Is Your Car Ready For The Winter Season? 5 Things To Check

Winter can be a particularly tricky time for America’s drivers. Even if snow and ice begin to take over, most people can’t simply stay at home until the roads thaw. They have to get out and about no matter what Mother Nature has in store. Understanding how to drive in snow and ice is essential for staying safe on the roadways, but it’s only part of the picture. Being sure your vehicle is ready for winter is also crucial. If it’s not, you could find yourself facing unexpected problems.

Five Critical Checkpoints for Winter Driving

Before winter tightens its grip on the nation, experts recommend having an emergency kit stowed in the trunk of your vehicle in case things take a turn for the worse. At the very least, this should include first-aid items, a flashlight, extra batteries, flares, DOT-approved reflective safety triangles, and tools. If you live in an area where ice and snow are common during the winter, keeping a shovel, sand or kitty litter, tire chains, extra wiper blades, and spare winter clothing in the trunk is advisable as well.

If your vehicles have any body damage around doors or windows, consider having it fixed at a collision repair shop so excess cold air can’t work its way inside. This measure will certainly keep you warmer and may even help save your life if you’re ever stranded in sub-freezing temperatures. From there, consider these five basic necessities.

1) Have the Oil Changed

Vehicle owners should generally schedule an oil change about every 5,000 miles or so, though this varies by model and manufacturer. That said, getting a vehicle ready for winter also means changing the type of oil.Engine oil is supposed to lubricate and protect the motor’s internal parts, but it can become too thick to work properly when temperatures drop. Before winter takes hold, it’s important to switch to a less-viscous type of oil.

2) Examine the Tires

Check the tires to ensure they’re in good shape and have plenty of tread. Be sure the tire pressure matches the recommendations in the owner’s manual as well.Air pressure decreases when it’s cold, so you may need to add air to your tires. Switching over to winter tires is best in some areas. Don’t overlook the spare tire in the midst of all these measures.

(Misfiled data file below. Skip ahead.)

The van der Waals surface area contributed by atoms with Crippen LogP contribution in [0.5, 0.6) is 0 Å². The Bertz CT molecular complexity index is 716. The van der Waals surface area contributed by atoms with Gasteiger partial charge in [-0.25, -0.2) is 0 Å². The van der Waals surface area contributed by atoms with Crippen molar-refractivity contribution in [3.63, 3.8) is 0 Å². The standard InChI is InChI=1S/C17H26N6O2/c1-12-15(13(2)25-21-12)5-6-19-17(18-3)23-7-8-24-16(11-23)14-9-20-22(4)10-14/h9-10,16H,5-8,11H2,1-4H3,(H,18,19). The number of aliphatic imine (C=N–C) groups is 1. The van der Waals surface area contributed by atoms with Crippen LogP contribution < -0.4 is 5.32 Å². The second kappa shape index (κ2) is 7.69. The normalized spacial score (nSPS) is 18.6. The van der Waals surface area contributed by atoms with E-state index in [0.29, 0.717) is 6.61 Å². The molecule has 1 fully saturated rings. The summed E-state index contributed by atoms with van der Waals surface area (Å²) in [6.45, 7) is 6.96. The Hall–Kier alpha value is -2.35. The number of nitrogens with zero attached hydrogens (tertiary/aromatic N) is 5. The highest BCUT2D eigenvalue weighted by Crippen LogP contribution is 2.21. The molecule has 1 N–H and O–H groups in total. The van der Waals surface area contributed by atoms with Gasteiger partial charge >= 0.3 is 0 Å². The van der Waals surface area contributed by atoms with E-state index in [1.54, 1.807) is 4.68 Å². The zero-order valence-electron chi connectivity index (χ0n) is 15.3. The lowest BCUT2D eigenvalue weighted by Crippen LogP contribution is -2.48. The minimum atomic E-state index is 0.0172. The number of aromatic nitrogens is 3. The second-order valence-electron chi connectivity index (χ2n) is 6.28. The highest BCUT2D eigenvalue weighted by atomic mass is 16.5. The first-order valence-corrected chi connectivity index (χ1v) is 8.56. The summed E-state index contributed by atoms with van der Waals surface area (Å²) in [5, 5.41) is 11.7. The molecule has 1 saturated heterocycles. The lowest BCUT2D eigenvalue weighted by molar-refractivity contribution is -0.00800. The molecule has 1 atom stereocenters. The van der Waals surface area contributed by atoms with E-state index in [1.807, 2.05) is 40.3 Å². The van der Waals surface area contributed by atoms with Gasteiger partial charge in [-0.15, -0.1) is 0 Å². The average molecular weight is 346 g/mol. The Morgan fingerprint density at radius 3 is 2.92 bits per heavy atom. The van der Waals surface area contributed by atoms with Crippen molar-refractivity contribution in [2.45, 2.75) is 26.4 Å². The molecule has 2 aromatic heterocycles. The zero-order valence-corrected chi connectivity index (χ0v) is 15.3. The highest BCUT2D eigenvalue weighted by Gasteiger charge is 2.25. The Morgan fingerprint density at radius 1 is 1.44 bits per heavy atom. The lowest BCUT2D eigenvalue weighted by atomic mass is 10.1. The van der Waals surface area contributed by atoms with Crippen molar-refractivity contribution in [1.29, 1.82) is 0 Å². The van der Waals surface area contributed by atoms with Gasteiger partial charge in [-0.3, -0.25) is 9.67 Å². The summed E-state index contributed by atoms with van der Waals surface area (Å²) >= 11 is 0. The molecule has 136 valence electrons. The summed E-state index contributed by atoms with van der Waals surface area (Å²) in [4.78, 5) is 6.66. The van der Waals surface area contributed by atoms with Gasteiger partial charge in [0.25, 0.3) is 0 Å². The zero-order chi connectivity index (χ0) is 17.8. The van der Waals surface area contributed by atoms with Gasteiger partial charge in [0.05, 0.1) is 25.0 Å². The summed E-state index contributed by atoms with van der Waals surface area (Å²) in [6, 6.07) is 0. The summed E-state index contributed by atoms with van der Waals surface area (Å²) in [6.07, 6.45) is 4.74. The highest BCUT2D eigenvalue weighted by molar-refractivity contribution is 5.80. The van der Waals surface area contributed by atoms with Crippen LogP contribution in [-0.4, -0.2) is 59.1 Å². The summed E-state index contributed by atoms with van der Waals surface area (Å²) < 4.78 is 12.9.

3) Check the Battery

Having a strong, reliable battery is particularly crucial during the winter months. Cold can reduce a battery’s charge, and starting a car in the wintertime is particularly draining. Be sure the battery holds a charge well. If you have a maintainable battery as opposed to a self-maintaining one, keep a constant watch over its water levels and refill as needed.

Car Winter

4) Add Antifreeze

Running only water in a vehicle’s cooling system is fine during warmer weather. When the temperatures drop, though, you need to be sure the coolant mixture consists of at least 50 percent antifreeze. You can have the ratio checked professionally or purchase a testing kit at any auto parts store.

5) Check the Wipers and Washer Fluid

Wiping loads of snow off a windshield and battling layers of ice take a toll on windshield wipers. If the ones already on the vehicle are old and worn, they won’t hold up to the strain of winter. Make sure the wipers are free of cracks and other damage, and replace them if necessary. If you’ve been using standard washer fluid, replace it with a version that can withstand subfreezing temperatures. Consider choosing one with deicer to help clear frozen windshields.

All Things Considered

Being sure your vehicle is ready for cold weather will reduce the likelihood of accidents and numerous other problems, like engine and tire damage and having to constantly recharge the battery. It’ll also go a long way toward ensuring you don’t get stranded in potentially dangerous weather. You can cover this checklist on your own or visit your mechanic for professional assistance.

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John Miller

John Miller is a cars enthusiast who loves writing anything related to automobiles. He is a passionate blogger writing for and other auto blogs